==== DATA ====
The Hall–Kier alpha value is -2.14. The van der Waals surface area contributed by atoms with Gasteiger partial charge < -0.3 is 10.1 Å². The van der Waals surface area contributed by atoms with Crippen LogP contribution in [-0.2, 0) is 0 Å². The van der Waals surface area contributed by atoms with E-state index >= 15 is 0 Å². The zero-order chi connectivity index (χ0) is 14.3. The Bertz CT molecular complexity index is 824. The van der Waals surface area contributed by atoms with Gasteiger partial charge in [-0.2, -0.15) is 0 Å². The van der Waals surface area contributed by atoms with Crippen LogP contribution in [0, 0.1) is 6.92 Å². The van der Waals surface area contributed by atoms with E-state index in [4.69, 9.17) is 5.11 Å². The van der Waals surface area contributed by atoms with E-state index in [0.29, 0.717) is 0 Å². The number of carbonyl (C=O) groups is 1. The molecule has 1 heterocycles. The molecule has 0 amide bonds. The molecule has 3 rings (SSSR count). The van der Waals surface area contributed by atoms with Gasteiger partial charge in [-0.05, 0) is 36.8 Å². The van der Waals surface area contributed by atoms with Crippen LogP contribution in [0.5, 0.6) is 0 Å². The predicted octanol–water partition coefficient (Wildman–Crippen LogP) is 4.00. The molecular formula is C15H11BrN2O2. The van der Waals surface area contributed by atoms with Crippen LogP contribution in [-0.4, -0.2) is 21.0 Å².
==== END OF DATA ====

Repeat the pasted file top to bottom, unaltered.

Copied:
The Hall–Kier alpha value is -2.14. The van der Waals surface area contributed by atoms with Gasteiger partial charge < -0.3 is 10.1 Å². The van der Waals surface area contributed by atoms with Crippen LogP contribution in [-0.2, 0) is 0 Å². The van der Waals surface area contributed by atoms with E-state index >= 15 is 0 Å². The zero-order chi connectivity index (χ0) is 14.3. The Bertz CT molecular complexity index is 824. The van der Waals surface area contributed by atoms with Gasteiger partial charge in [-0.2, -0.15) is 0 Å². The van der Waals surface area contributed by atoms with Crippen LogP contribution in [0, 0.1) is 6.92 Å². The van der Waals surface area contributed by atoms with E-state index in [4.69, 9.17) is 5.11 Å². The van der Waals surface area contributed by atoms with E-state index in [0.29, 0.717) is 0 Å². The number of carbonyl (C=O) groups is 1. The molecule has 1 heterocycles. The molecule has 0 amide bonds. The molecule has 3 rings (SSSR count). The van der Waals surface area contributed by atoms with Gasteiger partial charge in [-0.05, 0) is 36.8 Å². The van der Waals surface area contributed by atoms with Crippen LogP contribution in [0.5, 0.6) is 0 Å². The predicted octanol–water partition coefficient (Wildman–Crippen LogP) is 4.00. The molecular formula is C15H11BrN2O2. The van der Waals surface area contributed by atoms with Crippen LogP contribution in [-0.4, -0.2) is 21.0 Å².